Indiana Daily Student

OPINION: Indiana’s COVID-19 civil immunity bill will hurt student workers

<p>Republicans sit while in session March 14, 2011, at the Indiana Statehouse. The Indiana General Assembly passed a COVID-19 civil immunity bill Monday.</p>

Republicans sit while in session March 14, 2011, at the Indiana Statehouse. The Indiana General Assembly passed a COVID-19 civil immunity bill Monday.

It should come as no surprise that corporations and other organizations are looking out for their own interests.

On Monday, the Indiana General Assembly passed a bill providing civil immunity in COVID-19-related lawsuits. Essentially, the legislation would raise the legal standard necessary to prove a party is liable for COVID-19-related negligence. This liability shield has been a priority for Congressional Republicans throughout the pandemic, seen in their attempts to link civil immunity to federal aid. 

If signed into law by Gov. Eric Holcomb, the bill would be detrimental to all Hoosier workers — including student workers on IU’s campus. By protecting businesses and organizations, Indiana legislators are prioritizing economic incentives over lives. Student workers are at-risk of losing their ability to legally defend themselves against dangerous actions by employers, including IU.

Perhaps the most dangerous part of this legislation is Section 10: “A person may not bring a class action lawsuit based on tort damages arising from COVID-19.” In legal situations with significant power imbalances — including a large educational institution like IU versus a single student — class action lawsuits can provide strength in numbers.

Last August, the IU McKinney School of Law published a paper on the legal effects of COVID-19 titled “Liability and Liability Shields.”

“Blanket immunities protect irresponsible businesses at the expense not only of their consumers but also their responsible competitors,” according to the paper.

While civil immunity legislation purports itself to protect small businesses who could otherwise not handle lawsuits, it also bolsters the edge large corporations and organizations have on their employees. Companies like Tyson Foods and Amazon have already faced lawsuits against their significant mistreatment of workers. Both companies employ workers in Indiana.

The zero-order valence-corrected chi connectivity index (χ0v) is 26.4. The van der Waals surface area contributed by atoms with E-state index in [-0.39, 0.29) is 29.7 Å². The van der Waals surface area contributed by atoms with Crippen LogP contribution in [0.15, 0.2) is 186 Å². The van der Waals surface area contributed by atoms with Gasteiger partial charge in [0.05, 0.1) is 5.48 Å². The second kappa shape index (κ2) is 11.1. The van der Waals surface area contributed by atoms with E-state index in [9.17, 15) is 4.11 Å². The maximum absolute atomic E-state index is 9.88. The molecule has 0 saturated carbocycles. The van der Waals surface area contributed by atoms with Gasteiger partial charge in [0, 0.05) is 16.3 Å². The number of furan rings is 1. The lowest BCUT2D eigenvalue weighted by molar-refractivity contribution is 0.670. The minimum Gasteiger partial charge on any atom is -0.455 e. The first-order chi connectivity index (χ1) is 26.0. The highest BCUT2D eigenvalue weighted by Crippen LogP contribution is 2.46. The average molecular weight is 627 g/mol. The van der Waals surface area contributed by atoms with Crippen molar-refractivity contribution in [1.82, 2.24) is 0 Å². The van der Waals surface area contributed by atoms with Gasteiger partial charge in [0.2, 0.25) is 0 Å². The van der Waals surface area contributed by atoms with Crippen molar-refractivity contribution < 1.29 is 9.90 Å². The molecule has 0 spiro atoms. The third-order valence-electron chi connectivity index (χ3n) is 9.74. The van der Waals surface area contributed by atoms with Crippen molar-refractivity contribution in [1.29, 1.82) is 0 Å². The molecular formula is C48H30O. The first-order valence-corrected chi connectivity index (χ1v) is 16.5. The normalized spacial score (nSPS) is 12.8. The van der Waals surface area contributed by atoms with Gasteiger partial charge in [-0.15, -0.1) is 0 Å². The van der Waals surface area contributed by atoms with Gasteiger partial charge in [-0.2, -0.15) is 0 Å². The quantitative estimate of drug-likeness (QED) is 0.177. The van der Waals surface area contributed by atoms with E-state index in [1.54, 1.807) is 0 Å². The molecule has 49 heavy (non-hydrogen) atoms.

The Tyson Foods pork-processing plant in Logansport, Indiana, temporarily closed in April after around 900 employees tested positive for COVID-19. The bill would give Tyson Foods retroactive civil immunity and make a similar lawsuit nearly impossible in Indiana. 

Accountability concerns are echoed by student workers. According to a 2018 study by the National Center for Education Statistics, 81% of undergraduate part-time students were employed and 43% of undergraduate full-time students were employed nationally. 

“IU has a pattern of negligence towards graduate workers and towards the entire student population,” Mallika Khanna, a Media School master’s degree candidate and member of the IU Graduate Student Coalition, said.

While Khanna said she has been lucky enough to teach online classes, her friends have not been. One friend was given the option to teach online, but it would have doubled his workload — an option he could not feasibly handle. 

Pallavi Rao, a Media School Ph.D. candidate and member of the IU Graduate Student Coalition, said she is unsurprised at the prospect of a liability shield, considering she had to sign one to live in on-campus housing this year. Rao said she has significant concern about both the bill and the housing addendum.

“While I wasn't quite aware about this bill coming to the General Assembly, I have witnessed several ways in which IU has already tried to dodge any kind of legal culpability,” Rao said.

The housing addendum Rao signed includes immunity language to protect IU from any lawsuits “related to the potential or actual exposure to contagious viruses like COVID-19.” This could mean IU understood the extra risks bringing students to on-campus housing posed. Rather than protect students, IU protected themselves first and foremost.  

While IU did not testify in support or against the bill, it is important to note the legislation would supersede any existing policy on campus and ultimately benefit IU. In defense of IU’s housing addendum, IU spokesperson Chuck Carney pointed to the unchartered territory of the COVID-19 pandemic. 

“We can’t control whether students always follow COVID protocols and can’t absolutely guarantee an RPS resident won’t catch COVID from another resident,” Carney said. “We are and will continue to follow all CDC guidance and provide the safest environment we can. But some factors involved in the spread of the disease are simply beyond our control and up to the behavior of students.”

Unsurprisingly, Holcomb will likely sign the bill into law, prioritizing the false narrative of economic growth over workers. It’s a narrative all workers have seen before and will continue to experience with legislation like the bill. 

IU has everything to gain and nothing to lose from the bill. Student workers can’t say the same.

Alessia Modjarrad (she/her) is a junior studying economic consulting and law and public policy. She is the president of the College Democrats of Indiana and works as a political operative on various Democratic campaigns.

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